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article imageNoiszy interview: How a browser plugin masks your digital tracks Special

By James Walker     May 1, 2017 in Technology
Noiszy is a new browser plugin that masks your tracks with digital noise. It's one of a new breed of tools that let you resist online tracking and break the filter bubble. In this interview, its creator speaks to Digital Journal about the need for Noiszy.
We originally featured Noiszy last month, after the plugin launched. Available for Chrome and soon to be officially launched for Firefox, Noiszy works by layering your browsing history with additional automatically-generated data.
Noiszy lives in its own browser tab and picks sites to visit from a list of approved sources. When it's turned on, the software randomly navigates to a site and waits a minute on the page, simulating a human user's behaviour.
When the timer expires, the plugin makes a die roll. It has a three quarters chance of moving to another page on the same site. In the other cases, it will change domain, picking a new site from the list.
Noiszy's website claims this artificial "noise" can improve the climate of digital data tracking. It reduces the value of the information collected by internet providers and services. It's designed to create change by making data less meaningful, reducing its ability to be manipulated by governments and corporations.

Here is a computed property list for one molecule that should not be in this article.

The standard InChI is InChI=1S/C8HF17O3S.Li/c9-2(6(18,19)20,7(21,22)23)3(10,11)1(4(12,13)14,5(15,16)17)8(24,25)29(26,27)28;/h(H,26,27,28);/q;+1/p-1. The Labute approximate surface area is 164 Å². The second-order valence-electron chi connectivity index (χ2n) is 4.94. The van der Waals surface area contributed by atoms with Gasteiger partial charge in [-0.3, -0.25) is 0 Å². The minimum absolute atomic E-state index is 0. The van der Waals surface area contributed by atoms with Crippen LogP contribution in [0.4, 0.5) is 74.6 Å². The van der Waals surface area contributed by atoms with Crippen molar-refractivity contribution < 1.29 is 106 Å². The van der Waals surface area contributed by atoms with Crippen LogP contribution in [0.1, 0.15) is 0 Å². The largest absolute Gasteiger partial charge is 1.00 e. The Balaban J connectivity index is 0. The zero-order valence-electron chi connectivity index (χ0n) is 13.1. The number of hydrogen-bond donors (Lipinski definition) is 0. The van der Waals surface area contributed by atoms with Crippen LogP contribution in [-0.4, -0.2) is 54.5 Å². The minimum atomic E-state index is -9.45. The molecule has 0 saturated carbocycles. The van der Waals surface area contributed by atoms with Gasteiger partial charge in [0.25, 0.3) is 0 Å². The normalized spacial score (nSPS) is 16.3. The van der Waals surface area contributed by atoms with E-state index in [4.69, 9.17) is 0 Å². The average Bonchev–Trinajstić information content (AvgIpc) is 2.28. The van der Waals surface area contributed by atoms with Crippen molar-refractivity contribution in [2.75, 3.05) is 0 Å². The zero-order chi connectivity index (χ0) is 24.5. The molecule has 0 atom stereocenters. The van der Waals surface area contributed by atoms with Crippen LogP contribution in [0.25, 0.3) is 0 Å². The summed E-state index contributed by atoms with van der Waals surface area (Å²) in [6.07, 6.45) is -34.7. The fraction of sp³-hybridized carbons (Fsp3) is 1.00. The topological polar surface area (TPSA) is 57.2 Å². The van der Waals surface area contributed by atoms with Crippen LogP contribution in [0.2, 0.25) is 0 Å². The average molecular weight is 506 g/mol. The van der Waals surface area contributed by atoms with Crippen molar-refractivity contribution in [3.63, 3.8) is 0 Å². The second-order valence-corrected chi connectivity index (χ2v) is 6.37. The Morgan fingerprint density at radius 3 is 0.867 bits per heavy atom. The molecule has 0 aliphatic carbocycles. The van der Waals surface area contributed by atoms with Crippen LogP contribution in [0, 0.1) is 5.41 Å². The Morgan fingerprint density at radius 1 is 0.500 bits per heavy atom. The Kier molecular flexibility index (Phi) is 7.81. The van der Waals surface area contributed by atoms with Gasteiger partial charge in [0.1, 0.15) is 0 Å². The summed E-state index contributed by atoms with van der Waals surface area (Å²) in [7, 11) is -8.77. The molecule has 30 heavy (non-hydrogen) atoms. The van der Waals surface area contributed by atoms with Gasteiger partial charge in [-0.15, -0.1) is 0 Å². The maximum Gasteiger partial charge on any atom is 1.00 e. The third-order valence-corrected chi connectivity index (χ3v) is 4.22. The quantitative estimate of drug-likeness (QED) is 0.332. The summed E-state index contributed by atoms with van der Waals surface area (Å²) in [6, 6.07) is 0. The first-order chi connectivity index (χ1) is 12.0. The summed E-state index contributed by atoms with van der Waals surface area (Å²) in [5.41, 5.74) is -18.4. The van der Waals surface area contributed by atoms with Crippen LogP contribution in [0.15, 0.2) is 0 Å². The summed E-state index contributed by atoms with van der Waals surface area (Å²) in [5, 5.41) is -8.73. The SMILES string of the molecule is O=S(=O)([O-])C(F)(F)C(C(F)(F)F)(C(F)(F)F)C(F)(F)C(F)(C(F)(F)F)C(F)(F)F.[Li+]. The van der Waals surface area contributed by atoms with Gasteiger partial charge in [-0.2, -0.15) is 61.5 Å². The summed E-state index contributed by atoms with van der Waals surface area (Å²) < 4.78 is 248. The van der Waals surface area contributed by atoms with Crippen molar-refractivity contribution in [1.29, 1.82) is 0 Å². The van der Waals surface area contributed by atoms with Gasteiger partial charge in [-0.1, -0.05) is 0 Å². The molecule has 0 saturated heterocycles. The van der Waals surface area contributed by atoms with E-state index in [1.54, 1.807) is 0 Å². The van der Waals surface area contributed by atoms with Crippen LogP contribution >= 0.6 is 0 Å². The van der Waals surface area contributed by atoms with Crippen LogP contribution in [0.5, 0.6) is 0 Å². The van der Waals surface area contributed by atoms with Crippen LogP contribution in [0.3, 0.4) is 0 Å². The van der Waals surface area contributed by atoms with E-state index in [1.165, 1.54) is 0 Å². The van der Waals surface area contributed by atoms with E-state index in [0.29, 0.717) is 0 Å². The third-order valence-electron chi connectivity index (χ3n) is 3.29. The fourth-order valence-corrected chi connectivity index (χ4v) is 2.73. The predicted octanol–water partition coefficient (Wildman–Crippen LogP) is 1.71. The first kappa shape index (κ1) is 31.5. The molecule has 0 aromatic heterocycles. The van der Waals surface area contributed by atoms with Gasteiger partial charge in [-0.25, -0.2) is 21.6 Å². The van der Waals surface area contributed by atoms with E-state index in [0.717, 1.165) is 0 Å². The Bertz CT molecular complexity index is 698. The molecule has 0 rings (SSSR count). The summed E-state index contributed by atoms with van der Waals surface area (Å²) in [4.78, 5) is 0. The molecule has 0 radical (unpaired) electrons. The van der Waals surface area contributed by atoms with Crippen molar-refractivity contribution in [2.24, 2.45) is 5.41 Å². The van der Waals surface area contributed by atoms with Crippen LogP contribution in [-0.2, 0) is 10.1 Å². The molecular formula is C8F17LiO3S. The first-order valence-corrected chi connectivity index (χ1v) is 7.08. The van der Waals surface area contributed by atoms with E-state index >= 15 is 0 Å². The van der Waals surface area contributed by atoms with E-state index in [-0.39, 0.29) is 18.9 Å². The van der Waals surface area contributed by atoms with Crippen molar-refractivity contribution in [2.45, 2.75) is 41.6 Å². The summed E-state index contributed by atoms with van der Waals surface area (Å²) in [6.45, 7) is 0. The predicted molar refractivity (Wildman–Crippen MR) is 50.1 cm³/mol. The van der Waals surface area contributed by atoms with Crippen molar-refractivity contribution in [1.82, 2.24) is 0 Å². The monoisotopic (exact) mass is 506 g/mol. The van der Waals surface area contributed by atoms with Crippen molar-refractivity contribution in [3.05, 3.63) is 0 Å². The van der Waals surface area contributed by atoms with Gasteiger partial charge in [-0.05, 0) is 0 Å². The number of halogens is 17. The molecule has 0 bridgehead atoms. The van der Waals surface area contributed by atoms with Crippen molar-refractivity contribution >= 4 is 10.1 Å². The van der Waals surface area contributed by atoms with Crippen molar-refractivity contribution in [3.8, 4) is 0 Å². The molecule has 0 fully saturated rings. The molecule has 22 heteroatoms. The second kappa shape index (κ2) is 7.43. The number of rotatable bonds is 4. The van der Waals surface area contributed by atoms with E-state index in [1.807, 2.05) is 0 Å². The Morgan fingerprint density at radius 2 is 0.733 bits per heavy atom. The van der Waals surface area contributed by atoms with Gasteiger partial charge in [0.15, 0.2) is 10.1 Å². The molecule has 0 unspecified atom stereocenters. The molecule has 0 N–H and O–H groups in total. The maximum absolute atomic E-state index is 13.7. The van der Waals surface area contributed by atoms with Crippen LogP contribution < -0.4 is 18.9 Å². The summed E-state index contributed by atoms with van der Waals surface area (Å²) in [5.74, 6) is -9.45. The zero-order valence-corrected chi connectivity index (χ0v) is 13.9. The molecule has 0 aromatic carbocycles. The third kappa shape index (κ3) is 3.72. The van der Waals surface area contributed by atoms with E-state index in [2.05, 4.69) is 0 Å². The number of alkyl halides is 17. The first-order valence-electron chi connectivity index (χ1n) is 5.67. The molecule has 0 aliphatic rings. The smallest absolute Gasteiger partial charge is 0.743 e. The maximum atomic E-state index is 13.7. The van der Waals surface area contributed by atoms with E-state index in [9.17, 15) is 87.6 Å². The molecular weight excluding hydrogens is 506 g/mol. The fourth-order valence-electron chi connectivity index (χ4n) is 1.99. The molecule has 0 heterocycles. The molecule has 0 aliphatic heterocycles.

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Digital Journal spoke to Noiszy creator Angela Grammatas to learn more about the plugin and its design. The conversation is published below:
Digital Journal: Hi Angela. Thank you for participating in this discussion. Could you introduce yourself and tell us where the idea for Noiszy came from?
Angela Grammatas [Noiszy]: I've worked with data – specifically online site and marketing data – for around 15 years. In that time I've come to focus on implementation and controlling how data is collected. I know how to work with and filter data in most common analytics tools.
DJ: Where did the inspiration for Noiszy originate? What issue are you trying to solve here?
AG: The inspiration for Noiszy was a combination of two things: the "filter bubble" phenomenon, and the recent ISP data collection legislation. If a single site or ad platform collects my data and uses it to target and personalize my web experience, I can easily circumvent that by using different browsers or incognito windows.